Mentions: Besides its importance in giving new insights in cell biology, e.g., for the analysis of the intrinsic and extrinsic component of phenotypic noise among microbial population (Swain et al., 2002), fluorescent reporters are also an important component for the development of new bioprocesses, i.e., for strain engineering and process optimization up to the large-scale production of bioproducts (Polizzi and Kontoravdi, 2014). From a fundamental perspective, fluorescent reporter libraries are available for several model organisms, including Escherichia coli K12 MG1655 (Zaslaver et al., 2006) and Saccharomyces cerevisiae (Newman et al., 2006). The two above-mentioned fluorescent reporter libraries have notably been used for the characterization of noise in protein expression (Newman et al., 2006; Silander et al., 2012). Indeed, molecular processes associated with DNA transcription and translation are subjected to different noise mechanisms leading a cell-to-cell variability in protein content among an isogenic microbial population (Sanchez et al., 2013). Clone libraries and experimental devices for the cultivation and the detection of fluorescent signal at the single-cell level have been specifically developed (Taniguchi et al., 2010). Besides these genome-scale libraries, fluorescent reporter system can also be used for the design of smaller libraries, e.g., for the estimation of the strength of several promoters that could be used for the expression of a protein of interest or for the design of synthetic metabolic pathways (Xu et al., 2012). This last application of fluorescent reporter is very important, since synthetic biology becomes widespread for the design of efficient cell factories, able to synthesize fuels and chemicals with high titer. Fluorescent proteins can also be found in more specific applications, such as the detection of the intracellular metabolite level (Schallmey et al., 2014) or the control of lab evolution (Reyes, 2012a,b), which will be detailed throughout this review. The exploitation of a fluorescent reporter library is greatly facilitated by the use of specific experimental devices. Indeed, the actual experimental toolbox dedicated to the use of fluorescent reporters allows for all the manipulations required in bioprocess optimization and scale-up and comprise specific cultivation devices, analytical tools, and clone selection tools (Figure 1). Among the cultivation device, a full range of culture volume is available, from micro- (picoliter) and mini-bioreactor (milliliter) to full-scale bioreactors (liter). Micro-bioreactors are based on microfluidic chips adapted to the culture of microorganisms. A nice example of micro-bioreactor has been developed by Grunberger et al. (2012, 2013), where a single microbial cell is isolated in a picoliter chamber perfused by fresh medium. The height of the picoliter chamber is designed in order to be slightly higher than the mean diameter of the microbial cells, so that microbial cells are maintained in the chamber and are continually fed with fresh medium whereas metabolites and by-products are continuously extracted. The perfusion mode of culture allows thus to cultivate microorganisms under constant environmental conditions. Imaging allows for the acquisition of the individual division rate and also the gene activity if linked with a fluorescent reporter system. A major limitation of the actual micro-bioreactor is that they are not designed to work in the operating modes generally met in industrial conditions, i.e., batch and fed-batch (Love, 2013; Grunberger et al., 2014). This limitation can be overcome by considering mini-bioreactors. This range of bioreactor involves the use of cultivation volume of around 1 ml (Klockner and Buchs, 2012). One of the most advanced mini-bioreactor platform to date is the Biolector system, and its extension Robolector (Funke et al., 2010). This device is based on a microplate and allows the parallel cultivation of 48 samples with on-line determination of biomass, pH, dissolved oxygen, and fluorescence. High oxygen transfer efficiency allows to carry out microbial culture in fully aerobic conditions and fed-batch and pH control are available, ensuring the compatibility of the results with those gained in conventional stirred bioreactor. Fluorescence sensor available in each well can be used to gain informations at the level of a fluorescent reporter system, but only at the bulk level. Other mini-bioreactor systems are now available; either based on the concept of “shaken” bioreactor (e.g., Micro 24-microreactor system developed by Pall) or “stirred” bioreactor (e.g., the 48-bioreactor system developed by 2mag) (Lattermann and Buchs, 2014). Single-cell results can be obtained by coupling the cultivation device to a robotic platform delivering the samples to a flow cytometer. Microbial phenotypic heterogeneity is a phenomenon that has gained a lot of attention, considering its potential impact on bioprocesses (Delvigne et al., 2014). Fluorescent reporter library is a technology of choice for investigating the effect of microbial phenotypic heterogeneity on bioprocesses and single-cell analytical devices compatible with bioreactor are needed at this level. Indeed, genome-scale investigation of GFP reporter libraries have led to a better understanding of the evolution of noise in gene and protein expression (Taniguchi et al., 2010; Silander et al., 2012) and the associated molecular mechanisms (Swain et al., 2002). Since on-line flow cytometry can be adapted to monitor phenotypic heterogeneity during a microbial culture by coupling a specific interface to the cultivation device (Brognaux et al., 2013), these mechanisms are now considered in bioprocessing conditions (Polizzi and Kontoravdi, 2014; Baert et al., 2015). Several interfaces have been built for this purpose and have been successfully used to monitor the activity of fluorescent reporter in bioprocess conditions (Abu-Absi et al., 2003; Arnoldini et al., 2013; Besmer et al., 2014; Delvigne et al., 2015). In the following section, the use of fluorescent reporter libraries will be illustrated for different biotechnological applications.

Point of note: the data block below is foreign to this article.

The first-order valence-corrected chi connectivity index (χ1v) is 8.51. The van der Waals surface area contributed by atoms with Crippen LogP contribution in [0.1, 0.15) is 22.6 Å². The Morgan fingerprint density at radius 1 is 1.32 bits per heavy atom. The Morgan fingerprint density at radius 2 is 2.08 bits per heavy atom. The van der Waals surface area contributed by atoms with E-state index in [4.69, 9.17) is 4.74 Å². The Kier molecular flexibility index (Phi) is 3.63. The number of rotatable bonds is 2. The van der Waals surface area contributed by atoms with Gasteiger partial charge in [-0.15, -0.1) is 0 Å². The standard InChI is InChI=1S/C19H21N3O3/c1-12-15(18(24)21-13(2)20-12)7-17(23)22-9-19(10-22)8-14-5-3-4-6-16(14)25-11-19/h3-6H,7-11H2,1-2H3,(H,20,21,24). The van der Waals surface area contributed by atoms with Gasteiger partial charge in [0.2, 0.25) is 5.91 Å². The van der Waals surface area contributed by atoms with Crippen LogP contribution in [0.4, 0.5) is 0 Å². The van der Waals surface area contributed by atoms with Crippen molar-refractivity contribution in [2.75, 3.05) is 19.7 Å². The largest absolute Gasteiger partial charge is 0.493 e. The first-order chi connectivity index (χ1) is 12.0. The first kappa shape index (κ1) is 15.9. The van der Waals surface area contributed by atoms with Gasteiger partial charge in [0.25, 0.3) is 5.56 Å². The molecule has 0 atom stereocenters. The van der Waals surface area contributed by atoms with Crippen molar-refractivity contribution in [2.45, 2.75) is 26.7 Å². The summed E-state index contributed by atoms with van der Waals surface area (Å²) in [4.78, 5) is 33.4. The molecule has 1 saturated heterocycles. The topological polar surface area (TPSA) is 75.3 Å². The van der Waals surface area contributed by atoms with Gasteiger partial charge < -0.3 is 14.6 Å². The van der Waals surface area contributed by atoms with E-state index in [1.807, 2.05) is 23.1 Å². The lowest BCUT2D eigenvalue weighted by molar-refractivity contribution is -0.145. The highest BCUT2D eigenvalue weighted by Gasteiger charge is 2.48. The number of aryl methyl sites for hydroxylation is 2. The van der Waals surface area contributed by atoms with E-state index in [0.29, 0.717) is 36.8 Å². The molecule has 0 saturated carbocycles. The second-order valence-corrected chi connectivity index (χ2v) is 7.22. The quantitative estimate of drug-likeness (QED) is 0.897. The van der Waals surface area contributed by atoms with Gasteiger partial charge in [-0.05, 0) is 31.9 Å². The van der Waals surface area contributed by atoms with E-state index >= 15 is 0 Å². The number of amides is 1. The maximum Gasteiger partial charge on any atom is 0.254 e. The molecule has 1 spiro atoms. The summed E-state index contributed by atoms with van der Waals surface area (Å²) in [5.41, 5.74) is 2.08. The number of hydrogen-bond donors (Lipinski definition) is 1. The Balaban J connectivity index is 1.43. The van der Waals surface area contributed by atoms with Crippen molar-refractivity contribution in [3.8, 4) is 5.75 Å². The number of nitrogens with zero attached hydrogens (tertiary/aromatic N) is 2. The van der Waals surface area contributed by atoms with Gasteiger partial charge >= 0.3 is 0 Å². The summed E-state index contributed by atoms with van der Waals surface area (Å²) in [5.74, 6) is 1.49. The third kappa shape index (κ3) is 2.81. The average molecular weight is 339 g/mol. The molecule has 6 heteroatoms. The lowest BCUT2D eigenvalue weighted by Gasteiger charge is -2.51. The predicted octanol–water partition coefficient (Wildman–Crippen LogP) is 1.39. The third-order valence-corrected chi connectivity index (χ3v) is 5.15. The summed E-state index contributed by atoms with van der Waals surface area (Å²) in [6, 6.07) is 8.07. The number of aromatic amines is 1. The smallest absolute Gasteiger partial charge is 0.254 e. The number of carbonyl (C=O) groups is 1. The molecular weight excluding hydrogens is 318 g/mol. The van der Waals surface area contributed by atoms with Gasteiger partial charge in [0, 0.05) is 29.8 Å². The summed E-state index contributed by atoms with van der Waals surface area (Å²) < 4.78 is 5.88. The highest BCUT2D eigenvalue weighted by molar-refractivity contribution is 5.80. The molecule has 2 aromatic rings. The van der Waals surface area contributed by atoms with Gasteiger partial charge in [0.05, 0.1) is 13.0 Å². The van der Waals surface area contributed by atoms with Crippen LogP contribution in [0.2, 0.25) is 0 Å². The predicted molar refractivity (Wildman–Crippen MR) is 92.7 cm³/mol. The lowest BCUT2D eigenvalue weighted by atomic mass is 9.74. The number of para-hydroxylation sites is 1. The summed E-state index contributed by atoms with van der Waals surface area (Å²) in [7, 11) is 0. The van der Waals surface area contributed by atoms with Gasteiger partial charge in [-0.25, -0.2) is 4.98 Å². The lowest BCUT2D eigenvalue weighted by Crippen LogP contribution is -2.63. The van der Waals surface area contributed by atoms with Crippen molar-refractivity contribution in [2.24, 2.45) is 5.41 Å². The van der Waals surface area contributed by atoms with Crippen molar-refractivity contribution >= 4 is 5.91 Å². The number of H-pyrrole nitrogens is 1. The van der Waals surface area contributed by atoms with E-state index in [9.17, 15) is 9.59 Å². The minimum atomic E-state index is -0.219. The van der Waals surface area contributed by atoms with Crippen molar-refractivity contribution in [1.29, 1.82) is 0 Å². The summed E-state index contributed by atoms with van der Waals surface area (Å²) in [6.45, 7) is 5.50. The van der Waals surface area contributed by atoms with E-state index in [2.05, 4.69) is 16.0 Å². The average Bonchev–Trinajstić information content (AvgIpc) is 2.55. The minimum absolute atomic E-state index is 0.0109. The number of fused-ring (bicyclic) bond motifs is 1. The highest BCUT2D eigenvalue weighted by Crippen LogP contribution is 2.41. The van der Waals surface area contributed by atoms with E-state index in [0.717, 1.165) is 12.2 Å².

Fluorescent Reporter Libraries as Useful Tools for Optimizing Microbial Cell Factories: A Review of the Current Methods and Applications.